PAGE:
College student, CT
Find inspirational stories from hemophilia B
patients in the B the Inspiration series.
Once you start realizing how you want to live your life and what empowers you and what makes you happy, everything else kinda works itself out.”
Does your family have a history of hemophilia B?
There was no family history of hemophilia, so my diagnosis of hemophilia B was definitely a big surprise. I was diagnosed with Diamond-Blackfan anemia when I was born, so I was in the hospital a lot with iron deficiency and related complications.
When were you diagnosed?
When I was 2 years old, I slipped in the bathtub and hit my mouth. When it wouldn’t stop bleeding, the doctors decided to test for hemophilia. My parents told me that when I was diagnosed they began to go to church more often, but they weren’t overprotective, and I didn’t grow up sheltered or anything like that. I wore appropriate protective pads when I was playing.
What was growing up with hemophilia B like for you?
My parents met with the teachers and school administration when I first started kindergarten. My mom came to school with me to explain my condition to my teacher and the kids in my class. After that, I was on my own talking about hemophilia.
Then I was in school with the same kids until I went to high school, so everyone in my elementary school—both teachers and students—knew that I had hemophilia. I was always pretty open about telling people about my hemophilia because I was used to everybody already knowing.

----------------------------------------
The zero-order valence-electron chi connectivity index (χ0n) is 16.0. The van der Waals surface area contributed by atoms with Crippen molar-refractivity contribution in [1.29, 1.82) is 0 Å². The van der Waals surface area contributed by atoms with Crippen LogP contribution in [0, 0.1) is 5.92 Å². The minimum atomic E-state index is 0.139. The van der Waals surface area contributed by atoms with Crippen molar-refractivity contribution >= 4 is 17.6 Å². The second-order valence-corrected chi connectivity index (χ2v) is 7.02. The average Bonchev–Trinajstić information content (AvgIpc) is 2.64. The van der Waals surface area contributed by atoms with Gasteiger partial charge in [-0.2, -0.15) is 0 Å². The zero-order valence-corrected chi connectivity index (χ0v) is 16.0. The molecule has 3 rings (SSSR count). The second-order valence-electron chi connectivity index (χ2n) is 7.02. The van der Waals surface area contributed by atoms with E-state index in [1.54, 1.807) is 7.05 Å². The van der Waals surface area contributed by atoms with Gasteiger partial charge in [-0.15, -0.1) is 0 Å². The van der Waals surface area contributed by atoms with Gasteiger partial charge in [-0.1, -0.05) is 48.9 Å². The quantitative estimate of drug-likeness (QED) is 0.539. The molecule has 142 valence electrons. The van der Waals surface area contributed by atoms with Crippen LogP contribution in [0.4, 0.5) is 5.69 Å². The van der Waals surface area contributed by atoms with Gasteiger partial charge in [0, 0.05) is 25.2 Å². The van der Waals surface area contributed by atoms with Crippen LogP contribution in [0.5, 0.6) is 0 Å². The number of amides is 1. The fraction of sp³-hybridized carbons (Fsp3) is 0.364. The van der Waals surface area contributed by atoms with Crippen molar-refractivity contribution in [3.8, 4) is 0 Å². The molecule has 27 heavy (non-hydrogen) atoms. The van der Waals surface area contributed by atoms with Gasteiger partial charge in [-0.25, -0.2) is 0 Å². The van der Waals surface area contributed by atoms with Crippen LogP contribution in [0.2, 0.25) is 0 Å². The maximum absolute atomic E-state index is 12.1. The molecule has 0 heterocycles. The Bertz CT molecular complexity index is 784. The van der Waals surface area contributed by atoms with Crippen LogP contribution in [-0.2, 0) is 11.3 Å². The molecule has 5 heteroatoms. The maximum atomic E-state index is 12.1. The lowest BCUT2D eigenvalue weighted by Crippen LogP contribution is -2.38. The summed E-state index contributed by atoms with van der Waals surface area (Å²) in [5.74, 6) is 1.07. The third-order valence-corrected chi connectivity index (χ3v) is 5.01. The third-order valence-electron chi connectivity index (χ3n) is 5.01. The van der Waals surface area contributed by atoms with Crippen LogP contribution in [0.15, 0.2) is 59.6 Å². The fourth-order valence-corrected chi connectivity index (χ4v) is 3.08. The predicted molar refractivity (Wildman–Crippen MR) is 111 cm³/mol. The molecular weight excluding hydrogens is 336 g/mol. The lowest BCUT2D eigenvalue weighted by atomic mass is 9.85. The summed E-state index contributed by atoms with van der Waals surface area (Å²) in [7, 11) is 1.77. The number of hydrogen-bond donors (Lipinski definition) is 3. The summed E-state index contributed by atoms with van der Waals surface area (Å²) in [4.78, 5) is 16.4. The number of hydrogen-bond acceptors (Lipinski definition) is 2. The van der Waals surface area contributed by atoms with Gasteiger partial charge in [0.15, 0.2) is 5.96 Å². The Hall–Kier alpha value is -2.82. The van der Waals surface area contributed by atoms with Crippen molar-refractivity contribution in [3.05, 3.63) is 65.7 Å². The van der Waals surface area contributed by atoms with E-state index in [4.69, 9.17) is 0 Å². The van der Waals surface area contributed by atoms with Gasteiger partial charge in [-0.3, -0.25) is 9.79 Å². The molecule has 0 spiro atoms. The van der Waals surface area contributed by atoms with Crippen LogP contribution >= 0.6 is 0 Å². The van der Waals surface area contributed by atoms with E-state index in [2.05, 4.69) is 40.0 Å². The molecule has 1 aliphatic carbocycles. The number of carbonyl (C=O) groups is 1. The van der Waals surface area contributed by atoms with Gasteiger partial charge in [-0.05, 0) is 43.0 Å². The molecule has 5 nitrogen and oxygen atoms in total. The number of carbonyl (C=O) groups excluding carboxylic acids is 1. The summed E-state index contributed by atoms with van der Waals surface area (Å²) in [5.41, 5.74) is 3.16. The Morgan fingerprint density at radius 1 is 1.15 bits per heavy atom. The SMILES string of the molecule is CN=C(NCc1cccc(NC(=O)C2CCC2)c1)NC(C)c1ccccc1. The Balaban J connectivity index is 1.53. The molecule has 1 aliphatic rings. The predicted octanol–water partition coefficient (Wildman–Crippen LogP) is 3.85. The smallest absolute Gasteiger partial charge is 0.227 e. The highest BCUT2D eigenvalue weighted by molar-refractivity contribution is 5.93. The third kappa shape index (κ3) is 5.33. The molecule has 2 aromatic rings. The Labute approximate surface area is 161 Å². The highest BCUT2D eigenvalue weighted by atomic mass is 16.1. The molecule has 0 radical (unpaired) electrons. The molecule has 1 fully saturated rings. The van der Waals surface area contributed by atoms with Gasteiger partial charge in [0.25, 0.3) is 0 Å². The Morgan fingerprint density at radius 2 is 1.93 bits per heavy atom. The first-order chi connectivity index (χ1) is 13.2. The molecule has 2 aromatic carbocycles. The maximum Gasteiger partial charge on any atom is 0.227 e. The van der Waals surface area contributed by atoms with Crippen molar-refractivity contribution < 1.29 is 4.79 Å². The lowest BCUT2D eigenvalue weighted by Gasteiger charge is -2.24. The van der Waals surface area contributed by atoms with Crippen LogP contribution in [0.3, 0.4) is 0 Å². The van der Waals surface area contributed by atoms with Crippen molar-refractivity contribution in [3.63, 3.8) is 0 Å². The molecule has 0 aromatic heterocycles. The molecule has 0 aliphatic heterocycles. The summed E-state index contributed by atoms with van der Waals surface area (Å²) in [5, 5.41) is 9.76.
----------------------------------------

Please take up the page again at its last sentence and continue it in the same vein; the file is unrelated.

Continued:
Having hemophilia B didn’t seem to affect how classmates treated me, and I was never bullied, but everyone knew who I was. I grew up knowing that lots of people were always watching me. The teachers were especially worried about me and were afraid that if I got a small cut, it would be a big emergency, but I came to accept that as part of my life.
I wanted to play football when I was in school, so I decided to try out for the team as a kicker, thinking that would be a clever way that I could avoid the rough contact part of the sport, which I knew I could not do. I was disappointed to learn that the school football rules would not allow me to participate only as a kicker, which I guess is a good thing, since participating in football in any way is not recommended for people with hemophilia.
So the week the football team was having tryouts, I auditioned for the school play instead. I switched from sports to theater pretty much like that. I was always pretty interested in it, but once I started acting, I realized theater kept me active in the way I previously wanted to be with sports.